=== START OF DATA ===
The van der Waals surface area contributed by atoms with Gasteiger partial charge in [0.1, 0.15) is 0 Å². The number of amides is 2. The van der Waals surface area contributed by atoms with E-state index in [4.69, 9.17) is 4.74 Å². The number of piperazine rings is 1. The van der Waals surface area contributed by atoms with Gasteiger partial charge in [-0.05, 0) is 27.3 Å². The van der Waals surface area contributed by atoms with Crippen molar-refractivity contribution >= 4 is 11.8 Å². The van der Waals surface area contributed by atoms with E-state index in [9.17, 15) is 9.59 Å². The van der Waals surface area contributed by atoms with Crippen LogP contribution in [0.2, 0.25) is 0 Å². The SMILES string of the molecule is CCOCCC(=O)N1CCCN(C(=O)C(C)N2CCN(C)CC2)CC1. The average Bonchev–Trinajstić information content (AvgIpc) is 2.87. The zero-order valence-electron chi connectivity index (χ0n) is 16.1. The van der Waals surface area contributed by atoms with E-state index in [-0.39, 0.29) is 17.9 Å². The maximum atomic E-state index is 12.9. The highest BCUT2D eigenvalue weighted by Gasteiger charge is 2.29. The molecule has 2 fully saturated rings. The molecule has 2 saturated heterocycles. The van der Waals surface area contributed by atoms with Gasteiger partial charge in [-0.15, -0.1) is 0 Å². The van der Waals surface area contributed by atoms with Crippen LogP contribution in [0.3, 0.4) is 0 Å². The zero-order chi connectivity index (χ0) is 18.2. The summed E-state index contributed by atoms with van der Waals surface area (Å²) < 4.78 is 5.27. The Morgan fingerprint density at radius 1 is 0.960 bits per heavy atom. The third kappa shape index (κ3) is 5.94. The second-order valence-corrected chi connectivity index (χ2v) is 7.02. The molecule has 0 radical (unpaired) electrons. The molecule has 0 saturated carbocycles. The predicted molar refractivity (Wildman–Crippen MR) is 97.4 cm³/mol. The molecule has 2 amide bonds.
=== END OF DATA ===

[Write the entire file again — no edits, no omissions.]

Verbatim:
The van der Waals surface area contributed by atoms with Gasteiger partial charge in [0.1, 0.15) is 0 Å². The number of amides is 2. The van der Waals surface area contributed by atoms with E-state index in [4.69, 9.17) is 4.74 Å². The number of piperazine rings is 1. The van der Waals surface area contributed by atoms with Gasteiger partial charge in [-0.05, 0) is 27.3 Å². The van der Waals surface area contributed by atoms with Crippen molar-refractivity contribution >= 4 is 11.8 Å². The van der Waals surface area contributed by atoms with E-state index in [9.17, 15) is 9.59 Å². The van der Waals surface area contributed by atoms with Crippen LogP contribution in [0.2, 0.25) is 0 Å². The SMILES string of the molecule is CCOCCC(=O)N1CCCN(C(=O)C(C)N2CCN(C)CC2)CC1. The average Bonchev–Trinajstić information content (AvgIpc) is 2.87. The zero-order valence-electron chi connectivity index (χ0n) is 16.1. The van der Waals surface area contributed by atoms with E-state index in [-0.39, 0.29) is 17.9 Å². The maximum atomic E-state index is 12.9. The highest BCUT2D eigenvalue weighted by Gasteiger charge is 2.29. The molecule has 2 fully saturated rings. The molecule has 2 saturated heterocycles. The van der Waals surface area contributed by atoms with Gasteiger partial charge in [-0.15, -0.1) is 0 Å². The van der Waals surface area contributed by atoms with Crippen LogP contribution in [0.3, 0.4) is 0 Å². The zero-order chi connectivity index (χ0) is 18.2. The summed E-state index contributed by atoms with van der Waals surface area (Å²) < 4.78 is 5.27. The Morgan fingerprint density at radius 1 is 0.960 bits per heavy atom. The third kappa shape index (κ3) is 5.94. The second-order valence-corrected chi connectivity index (χ2v) is 7.02. The molecule has 0 radical (unpaired) electrons. The molecule has 0 saturated carbocycles. The predicted molar refractivity (Wildman–Crippen MR) is 97.4 cm³/mol. The molecule has 2 amide bonds.